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Various Artists: Creative Outlaws. U.S. Underground 1962-70 (2008)

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Various Artists: Creative Outlaws. U.S. Underground 1962-70 How we rate: our writers tend to review music they like within their preferred genres.

A themed compilation like this is revealing not only of the highs, but also the lows in arguably the most important decade in the history of popular music. As defined here it reveals also that the U.S. underground of that time was as open to cynical opportunists as it was to fervent idealists. Thus for every MC5 there's a Tiny Tim.

There's also a Captain Beefheart and, for all of the degree to which he falls between those two stools, his "Dachau Blues" is still the soundtrack for an emerging world, at the same time as it dwells on a sickening incident from the world it's ostensibly leaving behind.

"Sic' em Pies" by Canned Heat, a band named after the brand of alcohol favored by blues man Tommy Johnson, comes across as almost emblematic of that world, but that might just be the product of hindsight. The same might be said of Moondog's "On Broadway," even whilst it has all the hallmarks of something Sun Ra might have put together in the previous decade.

If the underground was perceived as some kind of threat to mainstream U.S. society then the Stooges' "1969" might epitomize it through the use of inflammatory yet nihilistic lyrics, and a sonic assault that was the offspring of restriction. Unlike a lot of the material here it's still a gas, its edge not blunted by the passing of time.

Nina Simone's "Mississippi Goddamn" is one of the most subversive things here, the weight of history heavy in every word and backed up by the kind of experience that's never easily gained. For all its overdriven ambience, Blue Cheer's cover of Eddie Cochran's "Summertime Blues" sounds only petulant next to it.

Lothar And The Hand People's "Machines" is another matter, however, and not because of its trite, of-the-time lyric but, rather, because it sounds like a musical forerunner of Pere Ubu. This could almost be the underground in microcosm, so intent does that element of the song seem on breaking with established practices.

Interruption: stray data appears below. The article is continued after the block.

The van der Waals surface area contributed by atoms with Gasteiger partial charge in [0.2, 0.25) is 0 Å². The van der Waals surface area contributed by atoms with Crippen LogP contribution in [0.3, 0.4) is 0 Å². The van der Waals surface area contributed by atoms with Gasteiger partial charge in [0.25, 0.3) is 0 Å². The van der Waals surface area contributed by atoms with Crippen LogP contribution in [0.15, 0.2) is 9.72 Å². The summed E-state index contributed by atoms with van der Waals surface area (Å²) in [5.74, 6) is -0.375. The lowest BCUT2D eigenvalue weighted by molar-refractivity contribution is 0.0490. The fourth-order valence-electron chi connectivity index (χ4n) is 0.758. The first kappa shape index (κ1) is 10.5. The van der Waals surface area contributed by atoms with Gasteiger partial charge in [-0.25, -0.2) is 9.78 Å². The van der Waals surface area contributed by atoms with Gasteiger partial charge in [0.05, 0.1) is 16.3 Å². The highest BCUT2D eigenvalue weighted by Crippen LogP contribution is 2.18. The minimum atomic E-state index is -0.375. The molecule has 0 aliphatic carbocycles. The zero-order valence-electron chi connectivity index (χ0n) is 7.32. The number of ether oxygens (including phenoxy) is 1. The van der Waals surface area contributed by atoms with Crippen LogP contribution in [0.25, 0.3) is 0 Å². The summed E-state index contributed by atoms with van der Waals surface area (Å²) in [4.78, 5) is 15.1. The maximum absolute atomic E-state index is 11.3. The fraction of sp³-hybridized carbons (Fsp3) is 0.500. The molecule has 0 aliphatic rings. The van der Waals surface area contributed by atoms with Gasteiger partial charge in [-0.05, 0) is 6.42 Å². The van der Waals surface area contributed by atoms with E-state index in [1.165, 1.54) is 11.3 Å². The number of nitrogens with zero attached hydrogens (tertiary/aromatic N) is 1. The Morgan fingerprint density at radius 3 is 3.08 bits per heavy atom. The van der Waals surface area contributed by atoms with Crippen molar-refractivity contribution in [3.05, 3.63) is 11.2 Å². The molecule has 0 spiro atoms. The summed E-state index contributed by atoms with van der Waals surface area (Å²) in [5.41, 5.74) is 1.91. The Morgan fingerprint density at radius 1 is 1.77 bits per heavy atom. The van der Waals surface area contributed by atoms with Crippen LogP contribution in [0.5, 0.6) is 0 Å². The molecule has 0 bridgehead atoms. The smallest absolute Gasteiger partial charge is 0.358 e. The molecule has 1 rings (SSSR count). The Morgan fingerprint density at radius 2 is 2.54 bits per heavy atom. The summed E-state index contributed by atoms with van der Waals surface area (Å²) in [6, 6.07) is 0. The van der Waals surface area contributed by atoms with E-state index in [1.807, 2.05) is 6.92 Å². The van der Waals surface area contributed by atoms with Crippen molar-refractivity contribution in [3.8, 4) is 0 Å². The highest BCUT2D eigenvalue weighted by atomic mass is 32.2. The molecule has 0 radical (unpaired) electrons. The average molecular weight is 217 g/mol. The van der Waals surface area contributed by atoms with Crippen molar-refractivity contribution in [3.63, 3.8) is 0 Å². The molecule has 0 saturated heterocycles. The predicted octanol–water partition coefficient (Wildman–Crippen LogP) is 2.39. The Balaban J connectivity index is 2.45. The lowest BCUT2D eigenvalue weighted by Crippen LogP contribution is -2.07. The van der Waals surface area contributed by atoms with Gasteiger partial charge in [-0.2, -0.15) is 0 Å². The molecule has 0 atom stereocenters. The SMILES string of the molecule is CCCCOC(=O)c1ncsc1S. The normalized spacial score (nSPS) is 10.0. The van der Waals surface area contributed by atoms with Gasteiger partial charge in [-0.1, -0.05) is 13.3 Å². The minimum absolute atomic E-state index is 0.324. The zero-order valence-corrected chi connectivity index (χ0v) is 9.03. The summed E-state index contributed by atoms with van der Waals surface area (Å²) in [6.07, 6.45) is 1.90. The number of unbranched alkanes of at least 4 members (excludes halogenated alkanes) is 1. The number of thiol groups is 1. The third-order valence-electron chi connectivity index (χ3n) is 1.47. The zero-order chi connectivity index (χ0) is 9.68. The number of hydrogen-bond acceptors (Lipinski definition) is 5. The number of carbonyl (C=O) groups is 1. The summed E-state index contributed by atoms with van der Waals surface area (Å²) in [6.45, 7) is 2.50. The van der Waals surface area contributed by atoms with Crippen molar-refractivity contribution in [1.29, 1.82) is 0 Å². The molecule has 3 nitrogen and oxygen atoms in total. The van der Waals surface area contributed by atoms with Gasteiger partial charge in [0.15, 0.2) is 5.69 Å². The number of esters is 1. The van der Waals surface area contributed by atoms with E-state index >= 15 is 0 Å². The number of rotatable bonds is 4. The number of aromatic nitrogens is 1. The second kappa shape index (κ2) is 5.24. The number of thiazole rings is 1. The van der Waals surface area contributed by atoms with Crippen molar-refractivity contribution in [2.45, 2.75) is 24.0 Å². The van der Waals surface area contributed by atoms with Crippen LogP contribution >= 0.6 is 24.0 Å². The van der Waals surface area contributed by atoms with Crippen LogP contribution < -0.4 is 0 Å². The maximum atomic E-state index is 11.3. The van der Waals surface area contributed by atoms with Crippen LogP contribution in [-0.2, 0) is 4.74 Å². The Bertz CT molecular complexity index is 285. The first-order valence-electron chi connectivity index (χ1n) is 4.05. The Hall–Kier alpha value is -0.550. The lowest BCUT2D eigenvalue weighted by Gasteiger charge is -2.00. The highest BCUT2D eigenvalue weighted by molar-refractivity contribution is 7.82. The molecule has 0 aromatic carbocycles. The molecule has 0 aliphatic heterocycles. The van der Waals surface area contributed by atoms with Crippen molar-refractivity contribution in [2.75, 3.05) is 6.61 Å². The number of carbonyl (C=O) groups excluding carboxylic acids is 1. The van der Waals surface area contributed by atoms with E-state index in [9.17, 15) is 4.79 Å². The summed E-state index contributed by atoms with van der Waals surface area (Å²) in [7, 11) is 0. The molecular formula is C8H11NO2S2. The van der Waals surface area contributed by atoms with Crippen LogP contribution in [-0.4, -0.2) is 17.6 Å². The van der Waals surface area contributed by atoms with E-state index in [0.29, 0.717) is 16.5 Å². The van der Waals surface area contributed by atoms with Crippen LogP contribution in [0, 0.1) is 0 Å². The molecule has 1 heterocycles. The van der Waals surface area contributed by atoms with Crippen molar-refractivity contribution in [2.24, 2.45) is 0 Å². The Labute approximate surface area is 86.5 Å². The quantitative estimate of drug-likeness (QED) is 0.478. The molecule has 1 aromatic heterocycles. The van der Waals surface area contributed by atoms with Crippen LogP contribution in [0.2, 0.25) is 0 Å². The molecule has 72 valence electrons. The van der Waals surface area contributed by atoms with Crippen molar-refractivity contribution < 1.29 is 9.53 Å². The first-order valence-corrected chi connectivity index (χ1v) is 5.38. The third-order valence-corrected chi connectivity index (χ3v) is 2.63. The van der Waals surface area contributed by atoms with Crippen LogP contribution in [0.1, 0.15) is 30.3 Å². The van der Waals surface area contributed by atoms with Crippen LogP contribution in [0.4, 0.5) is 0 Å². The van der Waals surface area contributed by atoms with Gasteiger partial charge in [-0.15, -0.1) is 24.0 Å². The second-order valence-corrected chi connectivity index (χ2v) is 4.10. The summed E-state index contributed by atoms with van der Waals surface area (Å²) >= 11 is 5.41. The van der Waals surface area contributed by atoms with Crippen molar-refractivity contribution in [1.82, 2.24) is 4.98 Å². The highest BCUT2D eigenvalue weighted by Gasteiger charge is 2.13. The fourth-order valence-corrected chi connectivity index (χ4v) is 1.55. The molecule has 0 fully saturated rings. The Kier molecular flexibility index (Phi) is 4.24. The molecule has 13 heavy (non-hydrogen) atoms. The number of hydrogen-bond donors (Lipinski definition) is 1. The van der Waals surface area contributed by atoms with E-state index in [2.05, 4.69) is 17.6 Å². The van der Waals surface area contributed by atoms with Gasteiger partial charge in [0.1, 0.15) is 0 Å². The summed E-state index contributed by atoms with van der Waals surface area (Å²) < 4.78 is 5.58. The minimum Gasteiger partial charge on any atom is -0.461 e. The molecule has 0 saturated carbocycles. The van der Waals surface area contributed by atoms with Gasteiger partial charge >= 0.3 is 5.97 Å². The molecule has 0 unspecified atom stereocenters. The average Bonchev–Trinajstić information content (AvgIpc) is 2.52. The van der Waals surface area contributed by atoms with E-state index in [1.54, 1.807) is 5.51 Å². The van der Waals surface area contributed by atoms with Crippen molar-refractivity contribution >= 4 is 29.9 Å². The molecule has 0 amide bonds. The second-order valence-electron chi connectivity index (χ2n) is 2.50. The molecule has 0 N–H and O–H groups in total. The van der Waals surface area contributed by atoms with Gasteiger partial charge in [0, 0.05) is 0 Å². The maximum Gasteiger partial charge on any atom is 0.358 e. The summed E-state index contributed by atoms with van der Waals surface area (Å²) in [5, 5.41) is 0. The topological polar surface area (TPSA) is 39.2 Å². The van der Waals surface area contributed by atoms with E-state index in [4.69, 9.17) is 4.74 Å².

The West Coast Pop Art Experimental Band's "Suppose They Gave A War And No One Came" is similarly mired in the times. It encapsulates the fact that the overthrow of society was viewed by some as being easy and has the effect of making even the grimmest reality seem preferable.

Track Listing: Star Spangled Banner; Machines; Tip Toe Through The Tulips; Dachau Blues; I Feel Like I'm Fixin' To Die; On Broadway; Turn On; Kick Out The Jams; The Garden Is Open; You Don't Know What's Going On; Summertime Blues; Have Another Expresso; Uncle John; Suppose They Give A War And No One Comes; Cocaine Blues; Keep Your Mind Open; Somebody To Love; Hey Joe; Sic'Em Pigs; Time Has Come Today; Mississippi Goddamn; 1969.

Personnel: Jimi Hendrix; Lothar And The hand People; Tiny Tim; Captain Beefheart; Country Joe & The Fish; Moondog; The Godz; MC5; The Fugs; Exuma; Blue Cheer; Shel Silverstein; Pearls Before Swine; West Coast Pop Art Experimental Band; The Holy Modal Rounders; Kaleidoscope; Grace Slick And The Great Society; Tim Rose; Canned Heat; Chamber Brothers; Nina Simone; The Stooges.

Record Label: Trikont


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